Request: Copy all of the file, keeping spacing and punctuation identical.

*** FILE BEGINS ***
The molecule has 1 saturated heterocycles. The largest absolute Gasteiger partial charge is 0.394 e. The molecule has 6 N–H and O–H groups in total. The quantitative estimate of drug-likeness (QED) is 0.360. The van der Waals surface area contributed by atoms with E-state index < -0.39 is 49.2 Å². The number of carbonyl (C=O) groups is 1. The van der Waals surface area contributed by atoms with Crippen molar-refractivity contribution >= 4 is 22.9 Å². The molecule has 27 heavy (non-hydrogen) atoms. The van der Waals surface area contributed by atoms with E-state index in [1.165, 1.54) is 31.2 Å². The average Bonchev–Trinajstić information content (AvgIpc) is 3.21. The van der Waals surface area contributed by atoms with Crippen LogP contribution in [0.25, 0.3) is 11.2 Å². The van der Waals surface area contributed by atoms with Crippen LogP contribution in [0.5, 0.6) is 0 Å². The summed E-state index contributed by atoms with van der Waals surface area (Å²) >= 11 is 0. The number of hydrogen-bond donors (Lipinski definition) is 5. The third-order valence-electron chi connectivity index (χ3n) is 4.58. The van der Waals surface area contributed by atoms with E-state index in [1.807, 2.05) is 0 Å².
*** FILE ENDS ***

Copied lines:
The molecule has 1 saturated heterocycles. The largest absolute Gasteiger partial charge is 0.394 e. The molecule has 6 N–H and O–H groups in total. The quantitative estimate of drug-likeness (QED) is 0.360. The van der Waals surface area contributed by atoms with E-state index < -0.39 is 49.2 Å². The number of carbonyl (C=O) groups is 1. The van der Waals surface area contributed by atoms with Crippen molar-refractivity contribution >= 4 is 22.9 Å². The molecule has 27 heavy (non-hydrogen) atoms. The van der Waals surface area contributed by atoms with E-state index in [1.165, 1.54) is 31.2 Å². The average Bonchev–Trinajstić information content (AvgIpc) is 3.21. The van der Waals surface area contributed by atoms with Crippen LogP contribution in [0.25, 0.3) is 11.2 Å². The van der Waals surface area contributed by atoms with Crippen LogP contribution in [0.5, 0.6) is 0 Å². The summed E-state index contributed by atoms with van der Waals surface area (Å²) >= 11 is 0. The number of hydrogen-bond donors (Lipinski definition) is 5. The third-order valence-electron chi connectivity index (χ3n) is 4.58. The van der Waals surface area contributed by atoms with E-state index in [1.807, 2.05) is 0 Å².